The Beatles * Revolver [180g vinyl]
For years the most anticipated vinyl reissues have been from the one, the only Beatles catalog. Finally, after a delay due to the meticulousness of the remastering process and assorted other hurdles, that day has come.
When the dust settles amid critical debates, fewer than 10 albums compete for the title of the Best Album Ever Recorded. Revolver is one of the chosen few — and for good reason. Seemingly reflecting the music of the Beatles' biggest peers of the time but surpassing it all by leaps and bounds, Revolver overturned conceptions of what music was and could be. Without any doubt, Revolver altered how every band from then on made records. And as this pressing proves, it still does.
For its Beatles' Stereo Albums series on LP, Capitol/Apple turned to a crack team of engineers to remaster Revolver from the original sources. The team, including Guy Massey, Steve Rooke and Sam Okell with Paul Hicks and Sean Magee undertook a four-year restoration process for the LP versions, combining state-of-the-art equipment, vintage studio gear and rigorous testing to meet the highest fidelity standards and produce authentic unsurpassed sound rivaling the original LPs. There is no longer any need to pay hundreds of dollars for Japanese pressings!
Recorded before the Beatles' personalities began to clash and in advance of the fog brought on by drug use, Revolver encompasses practically every imaginable style and then some. Gentle harmonic pop ("I Want to Tell You"), stained-glass acid rock ("She Said She Said"), upbeat soul ("Got to Get You Into My Life"), Indian ("Love You To"), and what, at the time, and in some ways still is, the most cutting-edge pop composition ever devised ("Tomorrow Never Knows"), a song that single-handedly reimagined and rewrote the rules of production.
Best yet, the Beatles sound cohesive, enthusiastic, and confident. There are no fractures in the chemistry, and the band amicably competes with itself in aiming for and achieving rock immortality. With George Emerick in the fold as the new engineer, the Beatles approached the studio as a chemistry lab. The biggest revelation? The potential of tape loops, as evidenced by "Tomorrow Never Knows," where phasing, reversing, slowing, and sampling turned the composition into a piece of masterpiece theater. Ringo's bass drum is also noticeably tighter, thanks to the addition of a sweater placed inside. All of the aspects are fully audible and amazingly preserved on this mind-blowing LP pressing.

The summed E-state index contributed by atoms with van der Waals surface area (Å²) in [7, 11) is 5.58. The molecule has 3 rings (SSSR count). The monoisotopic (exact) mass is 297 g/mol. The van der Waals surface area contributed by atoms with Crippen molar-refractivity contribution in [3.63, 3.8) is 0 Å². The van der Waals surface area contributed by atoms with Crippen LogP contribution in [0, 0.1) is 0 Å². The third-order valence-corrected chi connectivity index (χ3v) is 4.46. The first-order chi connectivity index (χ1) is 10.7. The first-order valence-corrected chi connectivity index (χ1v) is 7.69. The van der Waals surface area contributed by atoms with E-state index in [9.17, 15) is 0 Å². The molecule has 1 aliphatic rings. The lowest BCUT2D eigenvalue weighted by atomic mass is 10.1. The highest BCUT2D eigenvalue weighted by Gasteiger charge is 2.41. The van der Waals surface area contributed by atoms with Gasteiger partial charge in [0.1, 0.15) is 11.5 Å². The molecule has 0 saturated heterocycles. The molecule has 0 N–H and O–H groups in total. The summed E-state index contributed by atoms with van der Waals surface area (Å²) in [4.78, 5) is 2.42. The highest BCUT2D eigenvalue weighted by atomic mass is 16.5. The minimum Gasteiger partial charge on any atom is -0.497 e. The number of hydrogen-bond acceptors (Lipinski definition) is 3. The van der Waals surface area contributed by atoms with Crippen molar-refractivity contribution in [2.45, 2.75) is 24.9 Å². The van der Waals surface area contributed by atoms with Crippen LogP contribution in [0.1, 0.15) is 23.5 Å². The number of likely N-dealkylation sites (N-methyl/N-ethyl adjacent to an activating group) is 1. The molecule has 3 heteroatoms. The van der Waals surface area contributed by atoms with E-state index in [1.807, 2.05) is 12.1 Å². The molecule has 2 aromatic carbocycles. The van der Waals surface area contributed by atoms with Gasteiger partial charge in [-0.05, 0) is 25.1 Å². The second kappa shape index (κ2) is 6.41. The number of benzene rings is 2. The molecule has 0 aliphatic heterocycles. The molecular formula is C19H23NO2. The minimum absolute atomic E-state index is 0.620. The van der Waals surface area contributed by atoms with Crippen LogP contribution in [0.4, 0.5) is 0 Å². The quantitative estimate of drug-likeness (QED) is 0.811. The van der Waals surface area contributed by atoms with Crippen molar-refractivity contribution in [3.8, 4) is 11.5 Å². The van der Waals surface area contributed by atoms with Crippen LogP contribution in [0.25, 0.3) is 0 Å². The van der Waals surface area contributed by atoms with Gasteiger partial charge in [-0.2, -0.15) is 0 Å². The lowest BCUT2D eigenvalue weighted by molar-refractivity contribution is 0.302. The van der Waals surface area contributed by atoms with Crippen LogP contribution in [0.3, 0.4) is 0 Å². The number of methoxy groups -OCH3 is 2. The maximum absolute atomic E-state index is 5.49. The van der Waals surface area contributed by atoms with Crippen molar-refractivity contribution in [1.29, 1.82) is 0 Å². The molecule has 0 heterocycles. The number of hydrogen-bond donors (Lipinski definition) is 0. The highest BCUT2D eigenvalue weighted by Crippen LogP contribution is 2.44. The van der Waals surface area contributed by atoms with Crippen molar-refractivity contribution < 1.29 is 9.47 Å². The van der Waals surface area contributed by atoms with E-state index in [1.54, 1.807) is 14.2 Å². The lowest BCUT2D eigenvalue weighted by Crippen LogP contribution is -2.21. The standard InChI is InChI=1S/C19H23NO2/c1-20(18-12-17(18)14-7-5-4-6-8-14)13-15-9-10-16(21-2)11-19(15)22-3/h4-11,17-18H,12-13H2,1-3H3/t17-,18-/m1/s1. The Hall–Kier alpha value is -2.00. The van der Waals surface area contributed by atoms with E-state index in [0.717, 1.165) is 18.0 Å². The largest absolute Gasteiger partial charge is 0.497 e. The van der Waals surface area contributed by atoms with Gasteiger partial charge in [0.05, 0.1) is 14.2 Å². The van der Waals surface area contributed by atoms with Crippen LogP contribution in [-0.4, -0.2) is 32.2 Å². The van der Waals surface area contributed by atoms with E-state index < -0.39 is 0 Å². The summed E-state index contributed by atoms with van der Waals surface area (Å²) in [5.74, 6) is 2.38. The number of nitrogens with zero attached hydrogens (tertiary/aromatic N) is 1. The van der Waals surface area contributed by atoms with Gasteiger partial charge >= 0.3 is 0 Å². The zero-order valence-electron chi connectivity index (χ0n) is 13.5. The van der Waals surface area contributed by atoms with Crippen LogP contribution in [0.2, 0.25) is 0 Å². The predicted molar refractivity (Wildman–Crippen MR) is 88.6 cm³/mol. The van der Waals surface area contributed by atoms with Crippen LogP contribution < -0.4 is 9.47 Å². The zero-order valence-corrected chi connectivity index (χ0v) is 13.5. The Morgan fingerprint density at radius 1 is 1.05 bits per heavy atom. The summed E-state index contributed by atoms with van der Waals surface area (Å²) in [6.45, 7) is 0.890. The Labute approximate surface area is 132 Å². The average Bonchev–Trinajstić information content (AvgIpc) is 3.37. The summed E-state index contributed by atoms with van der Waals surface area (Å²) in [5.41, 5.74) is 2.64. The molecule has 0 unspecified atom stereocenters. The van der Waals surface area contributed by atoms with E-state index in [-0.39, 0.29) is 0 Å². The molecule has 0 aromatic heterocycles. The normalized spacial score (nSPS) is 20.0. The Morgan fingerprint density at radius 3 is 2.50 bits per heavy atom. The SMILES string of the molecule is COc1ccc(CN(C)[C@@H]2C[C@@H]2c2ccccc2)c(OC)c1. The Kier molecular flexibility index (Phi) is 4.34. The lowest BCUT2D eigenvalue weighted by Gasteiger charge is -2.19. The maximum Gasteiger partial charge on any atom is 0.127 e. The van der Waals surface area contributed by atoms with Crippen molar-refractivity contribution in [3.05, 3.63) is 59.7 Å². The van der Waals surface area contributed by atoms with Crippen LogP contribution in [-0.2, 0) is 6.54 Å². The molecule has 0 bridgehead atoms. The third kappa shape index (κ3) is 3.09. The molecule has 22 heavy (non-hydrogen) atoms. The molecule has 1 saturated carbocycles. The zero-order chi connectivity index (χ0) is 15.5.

Extensive testing was done before engineers copied the analog master tapes into digital files using 24-bit/192 kHz resolution and a Prism A-D converter. Dust build-ups were removed from tape machine heads after the completion of each title. Artifacts such as electrical clicks, microphone vocal pops, excessive sibilance and poor edits were improved upon as long as they were judged not to damage the integrity of the songs. The 24/192 transfers were done to produce an archival copy of the tapes and then those files were reduced to 24/44.1 kHz files for final mastering. De-noising technology was applied in only a few necessary spots and on a sum total of less than five of the entire 525 minutes of Beatles music.
The digital files were cut to lacquers at Abbey Road Studios. Engineer Sean Magee cut the LPs in chronological release order. He used the original 24-bit re-masters rather than the 16-bit versions that were required for CD production. It was decided to use the re-masters that had not undergone "limiting," a procedure to increase the sound level.
Steps to eliminate vocal distortions and inner-groove distortions were addressed. The latter can affect high-middle frequencies, producing a "mushy" sound noticeable on vocals. Using what Magee has described as "surgical EQ," problem frequencies were identified and reduced in level to compensate for this.
Lastly, the first batches of test pressings made from the master lacquers that had been sent to two pressing plants were judged. Records with any noise or click appearing on more than one test pressing in the same place were rejected, on the grounds that undesired sound had been introduced either during the cutting or pressing stage. The re-masters have the absolute best sound quality, producing the quietest vinyl lacquers.For producer Rick Rubin, The Beatles' recorded achievements are akin to a miracle. The most popular bands in the world today typically produce an album every four years, Rubin told a 2009 radio audience. That's two albums as an eight-year cycle. "And think of the growth or change between those two albums. The idea that The Beatles made thirteen albums in seven years and went through that arc of change ... it can't be done. Truthfully, I think of it as proof of God, because it's beyond man's ability."